The known process requires high expenditures during the analysis of the pressure signal for generating a regulating quantity for the regulator unit, as well as a complicated electronic system. Particularly when the process is used for regulating the injection quantities of injectors of a common-rail injection system of an internal-combustion engine, it is difficult to control disturbing influences on the pressure sensor in the pressure line. For example, different response times of the pressure sensor during injections, for injectors at varying distances from the sensor, caused by the respective propagation rate of the reflection wave or by the disturbing reflection waves of the fuel pump or of the pressure regulator in the fuel line which, in an interfering manner, are superimposed on the reflection waves of the injectors to be measured and analyzed.

It is therefore an object of the present invention to provide a simple and reliable process and apparatus for regulating the injection quantities of injectors.

This and other objects and advantages are achieved by the regulating process according to the invention, in which after the closing of an injector, in each case the pressure gauge measures the static differential pressure in the pressure line and generates the measuring signal therefrom. From the measuring signal, the regulator unit determines the pressure difference between the nominal pressure in the pressure line before the opening of the injector and the differential pressure which exists because of the injection and the connected fuel removal from the pressure line. From the pressure difference between the absolute pressure values before and after the injection (nominal pressure and differential pressure), the precise injection quantity of the diagnosed injector can be determined by multiplying the pressure difference with the quotient from the known overall volume of the pressure line and the modulus of elasticity of the fuel. If the actual injection quantity deviates from a known desired value, the regulator unit corrects the individual control signals of the respective injector by changing the injection period by an amount corresponding to the deviation from the desired value. If, for example, an excessively reduced injection quantity, (due, perhaps to dirtying of the respective injector) is determined, during the subsequent triggering of this injector, the injection period will be extended by supplying correspondingly formed control signals.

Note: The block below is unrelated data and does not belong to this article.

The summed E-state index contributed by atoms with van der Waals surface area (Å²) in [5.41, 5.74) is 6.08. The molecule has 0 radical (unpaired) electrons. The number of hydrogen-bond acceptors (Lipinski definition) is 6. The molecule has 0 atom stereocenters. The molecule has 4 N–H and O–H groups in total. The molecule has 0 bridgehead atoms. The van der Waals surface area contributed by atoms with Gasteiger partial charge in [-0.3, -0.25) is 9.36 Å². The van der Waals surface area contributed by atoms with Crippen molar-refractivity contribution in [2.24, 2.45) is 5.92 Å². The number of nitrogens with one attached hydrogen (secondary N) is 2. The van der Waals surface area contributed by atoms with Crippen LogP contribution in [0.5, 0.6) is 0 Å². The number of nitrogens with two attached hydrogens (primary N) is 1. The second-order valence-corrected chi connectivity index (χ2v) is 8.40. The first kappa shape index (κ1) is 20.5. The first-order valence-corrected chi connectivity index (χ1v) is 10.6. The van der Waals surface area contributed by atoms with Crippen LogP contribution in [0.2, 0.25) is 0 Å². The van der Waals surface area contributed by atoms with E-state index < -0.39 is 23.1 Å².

The easy determination of the actual injection quantity is based on the compressibility characteristic of the fuel. The static pressure is formed by compressing, and is equivalent to a tendency of the fuel to expand. Since the compressibility of the fuel is determined by the (constant) modulus of elasticity, which defines the slope of the linear dependence of the volume change on the pressure change, the precise volume change in the pressure line can be determined based on the modulus of elasticity and a measurement of the pressure reduction by the expansion of the compressed fuel.

Advantageously, the fuel in the pressure line is subjected to a high static pressure of at least 100 bar. Because of the high static nominal pressure, the fuel in the pressure line is compressed such that large fuel quantities in comparison to the standard volume are stored in the pressure line. Preferably, the fuel is compressed in the pressure line by a pressure of approximately 1,500 bar, whereby short injection periods can be achieved with an exact measurement of the injection quantity, utilizing the compressibility characteristic and the expansion characteristic of the fuel.

In operating intervals between completed individual injections, the fuel pump delivers fuel into the pressure line. Each such operating interval is concluded when the nominal pressure is reached, so that the fuel quantity which was removed from the pressure line during the preceding injection is restored. (The nominal pressure in the pressure line is reached in each case before the start of the next injection and the opening-up of the corresponding injector.) If the differential pressure in the pressure line formed by the injection is measured by a pressure gauge, after the closing of the injector and before the fuel pump is started, a precise measuring signal can be generated for determining the fuel quantity actually removed from the pressure line due to the injection, and can be supplied to the regulator unit. During the time periods between the operating intervals and the injections, the respective static pressure in the pressure line will be constant. Thus, the detection of the nominal pressure before an injection and the differential pressure after the injection in corresponding time periods outside the operating interval of the fuel pump, permits a precise determination of the pressure difference which occurs during an injection, and thus of the actual injection quantity.